Prior to re-entering politics, Smith hosted a radio talk show on Corus Radio in Alberta. Corus Entertainment is the parent company of Global News. She announced her resignation in January 2021, citing declines in freedom of speech and wanting to get back to a balance of competing ideologies.

Smith intends to table Bill 1, the sovereignty act, but is not currently a member of the legislative assembly. On Monday, said she had a “number” of MLAs who offered to give up their seat in a byelection.

One-term backbencher Roger Reid is the current MLA for Livingstone-Macleod, a riding that includes Smith’s current home of High River, Alta.

Smith dismissed the the idea of running in Calgary-Elbow, a currently vacant seat after Doug Schweitzer announced his resignation earlier this year.

She also said she would not seek a snap election, instead dropping the writ for an election in May 2023.

After her win Thursday evening, Smith said she would meet with UCP MLAs on Friday.

Read more:

How Alberta’s UCP leadership race works

Ballots went to nearly 124,000 UCP members at the beginning of September, with voting for the new leader continuing until Monday. In-person voting locations were also opened on Thursday in Slave Lake, Edmonton, Red Deer, Calgary and Taber, Alta.

UCP president Cynthia Moore said 84,593 votes were cast for the new leader.

Also in the running were former Jason Kenney cabinet ministers Travis Toews, Leela Aheer, Rajan Sawhney and Rebecca Schulz; backbencher Brian Jean; and former caucus member Todd Loewen.

With the UCP the ruling party in the Alberta legislature, its leader is the premier.

A “tribute” for outgoing UCP leader Kenney will take place at the UCP annual general meeting on the weekend of Oct. 21 on Enoch Cree Nation.

Recent polling from pollster Janet Brown showed none of the leadership candidates resonated strongly with Albertans.

“I think this leadership race has had a negative impact on the UCP brand,” Brown said on Friday.

“Job number one (for the new leader) will be to earn the trust of Albertans and prove to Albertans that they know what matters to them.”

Mount Royal University political scientist Duane Bratt said the first thing the leader is likely to do is name a new cabinet.

“We’re going to see a new government now. Typically there’s some minor shuffling, but in 2014, after Jim Prentice became premier, he also brought in two unelected cabinet ministers: Gordon Dirks and Stephen Mandel,” Bratt told Global News.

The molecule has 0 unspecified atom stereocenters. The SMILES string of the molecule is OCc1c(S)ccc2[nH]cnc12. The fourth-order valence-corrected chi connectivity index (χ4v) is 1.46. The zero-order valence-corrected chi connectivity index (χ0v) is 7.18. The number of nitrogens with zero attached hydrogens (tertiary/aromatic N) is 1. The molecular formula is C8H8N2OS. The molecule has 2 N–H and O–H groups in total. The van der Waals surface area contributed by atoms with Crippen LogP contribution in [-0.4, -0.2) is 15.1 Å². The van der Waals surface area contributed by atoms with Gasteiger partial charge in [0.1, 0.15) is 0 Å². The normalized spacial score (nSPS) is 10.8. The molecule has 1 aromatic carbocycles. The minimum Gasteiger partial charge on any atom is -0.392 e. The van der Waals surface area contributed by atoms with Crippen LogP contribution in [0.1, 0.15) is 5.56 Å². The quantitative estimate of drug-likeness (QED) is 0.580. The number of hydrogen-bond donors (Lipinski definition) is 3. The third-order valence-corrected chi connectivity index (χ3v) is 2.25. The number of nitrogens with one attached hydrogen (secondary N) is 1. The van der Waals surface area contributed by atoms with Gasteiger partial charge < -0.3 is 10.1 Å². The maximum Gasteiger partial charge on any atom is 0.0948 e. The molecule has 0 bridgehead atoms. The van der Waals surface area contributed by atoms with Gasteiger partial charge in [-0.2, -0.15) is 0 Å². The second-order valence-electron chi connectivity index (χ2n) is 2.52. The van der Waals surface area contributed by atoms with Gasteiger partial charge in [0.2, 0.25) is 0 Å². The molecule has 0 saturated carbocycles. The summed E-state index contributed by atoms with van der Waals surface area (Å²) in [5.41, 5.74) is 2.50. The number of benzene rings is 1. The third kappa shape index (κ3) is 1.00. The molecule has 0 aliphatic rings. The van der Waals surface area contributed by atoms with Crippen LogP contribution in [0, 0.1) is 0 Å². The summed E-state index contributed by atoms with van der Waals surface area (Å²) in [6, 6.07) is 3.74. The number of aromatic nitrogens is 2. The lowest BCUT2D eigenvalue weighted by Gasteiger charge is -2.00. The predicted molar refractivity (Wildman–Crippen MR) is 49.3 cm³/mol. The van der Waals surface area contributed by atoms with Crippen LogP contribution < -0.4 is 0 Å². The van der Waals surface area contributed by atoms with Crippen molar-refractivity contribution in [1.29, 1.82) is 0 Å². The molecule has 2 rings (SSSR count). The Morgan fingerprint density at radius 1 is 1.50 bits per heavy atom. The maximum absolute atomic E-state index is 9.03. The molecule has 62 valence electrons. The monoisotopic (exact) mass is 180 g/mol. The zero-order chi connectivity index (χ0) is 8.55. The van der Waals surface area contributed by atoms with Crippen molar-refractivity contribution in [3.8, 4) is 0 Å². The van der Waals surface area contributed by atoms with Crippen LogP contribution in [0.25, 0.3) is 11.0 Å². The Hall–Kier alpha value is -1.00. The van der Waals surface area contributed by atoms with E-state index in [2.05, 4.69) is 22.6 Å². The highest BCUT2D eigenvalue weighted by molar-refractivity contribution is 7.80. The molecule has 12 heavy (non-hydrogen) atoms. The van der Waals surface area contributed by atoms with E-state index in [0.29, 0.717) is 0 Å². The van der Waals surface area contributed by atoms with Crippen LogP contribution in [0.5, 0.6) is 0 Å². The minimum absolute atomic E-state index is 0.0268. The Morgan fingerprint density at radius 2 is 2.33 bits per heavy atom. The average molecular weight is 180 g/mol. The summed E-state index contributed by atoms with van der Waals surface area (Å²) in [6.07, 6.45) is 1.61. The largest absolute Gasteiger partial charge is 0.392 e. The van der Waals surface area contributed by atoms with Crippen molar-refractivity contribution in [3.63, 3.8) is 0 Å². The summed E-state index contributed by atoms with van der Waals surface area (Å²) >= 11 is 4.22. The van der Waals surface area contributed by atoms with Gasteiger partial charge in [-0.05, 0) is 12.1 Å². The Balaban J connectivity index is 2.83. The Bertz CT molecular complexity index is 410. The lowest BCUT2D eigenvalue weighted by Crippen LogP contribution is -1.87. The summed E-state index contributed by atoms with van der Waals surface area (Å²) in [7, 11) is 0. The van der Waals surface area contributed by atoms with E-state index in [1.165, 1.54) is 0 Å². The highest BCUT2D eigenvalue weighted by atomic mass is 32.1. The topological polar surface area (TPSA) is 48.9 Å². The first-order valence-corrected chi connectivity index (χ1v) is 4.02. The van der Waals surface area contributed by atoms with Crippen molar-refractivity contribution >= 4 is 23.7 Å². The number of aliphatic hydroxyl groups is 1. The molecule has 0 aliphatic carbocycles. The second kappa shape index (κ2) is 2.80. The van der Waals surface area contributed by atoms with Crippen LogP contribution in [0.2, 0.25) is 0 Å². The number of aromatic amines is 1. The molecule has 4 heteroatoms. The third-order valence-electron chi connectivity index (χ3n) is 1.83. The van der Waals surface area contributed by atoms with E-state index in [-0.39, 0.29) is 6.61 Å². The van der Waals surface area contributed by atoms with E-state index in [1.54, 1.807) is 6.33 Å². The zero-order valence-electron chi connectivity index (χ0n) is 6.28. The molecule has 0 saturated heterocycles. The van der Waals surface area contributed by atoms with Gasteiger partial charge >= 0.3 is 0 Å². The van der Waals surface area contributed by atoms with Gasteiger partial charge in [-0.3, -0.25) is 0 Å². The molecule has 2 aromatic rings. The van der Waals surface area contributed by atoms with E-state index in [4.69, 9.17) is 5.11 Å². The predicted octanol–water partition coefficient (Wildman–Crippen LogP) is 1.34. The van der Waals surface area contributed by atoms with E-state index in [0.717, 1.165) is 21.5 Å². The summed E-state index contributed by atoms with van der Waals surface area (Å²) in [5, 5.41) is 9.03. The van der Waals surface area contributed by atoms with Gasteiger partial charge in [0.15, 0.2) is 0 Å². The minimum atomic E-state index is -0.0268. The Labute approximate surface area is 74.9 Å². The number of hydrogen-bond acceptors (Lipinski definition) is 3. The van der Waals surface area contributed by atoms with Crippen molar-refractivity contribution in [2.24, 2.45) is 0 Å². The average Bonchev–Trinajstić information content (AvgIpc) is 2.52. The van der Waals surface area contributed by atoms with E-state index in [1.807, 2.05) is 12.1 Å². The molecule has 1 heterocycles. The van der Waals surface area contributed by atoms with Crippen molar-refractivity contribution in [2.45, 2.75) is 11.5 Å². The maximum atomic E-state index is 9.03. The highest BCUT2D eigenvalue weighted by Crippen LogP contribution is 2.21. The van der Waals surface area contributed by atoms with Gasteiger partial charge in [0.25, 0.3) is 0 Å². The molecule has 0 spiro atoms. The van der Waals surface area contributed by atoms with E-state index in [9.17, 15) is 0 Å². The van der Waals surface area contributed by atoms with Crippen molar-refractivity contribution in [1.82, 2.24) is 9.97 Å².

“We’re not just electing a leader who becomes premier, we’re electing essentially a new UCP government.”

–with files from The Canadian Press

© 2022 Global News, a division of Corus Entertainment Inc.

Wood Buffalo RCMP ask residents to avoid Anzac amid 'unfolding' event

RCMP officers are asking residents of Wood Buffalo to avoid the hamlet of Anzac, about 36 kilometres southeast of Fort McMurray, due to an unspecified event that is “unfolding” Thursday night.

Cpl. Lacey Blair said in a news release around 7:30 p.m. that there is a heavy police presence in the area that will remain “until the matter is resolved.” Police did not say what the “matter” is about.

RCMP asked that people avoid the area and not post photos of officers online.

© 2022 Global News, a division of Corus Entertainment Inc.

20 shot dead by drug gang in attack on city hall in Southern Mexico

A drug gang shot to death 20 people, including a mayor and his father, in the mountains of the southern Mexico state of Guerrero, officials said Thursday.

Residents began burying the victims even as a video posted on social media showed men who identified themselves as the Tequileros gang claiming responsibility for the mass shooting.

A forensics investigator works the scene of a massive shootout in San Miguel Totolapan, Mexico, Thursday, Oct. 6, 2022. A drug gang burst into the town hall and shot to death 20 people, including a mayor and his father, officials said Thursday.

A forensics investigator works the scene of a massive shootout in San Miguel Totolapan, Mexico, Thursday, Oct. 6, 2022. A drug gang burst into the town hall and shot to death 20 people, including a mayor and his father, officials said Thursday.

(AP Photo/Eduardo Verdugo)

The Guerrero state security council said gunmen burst into the town hall in the village of San Miguel Totolapan Wednesday and opened fire on a meeting the mayor was holding with other officials.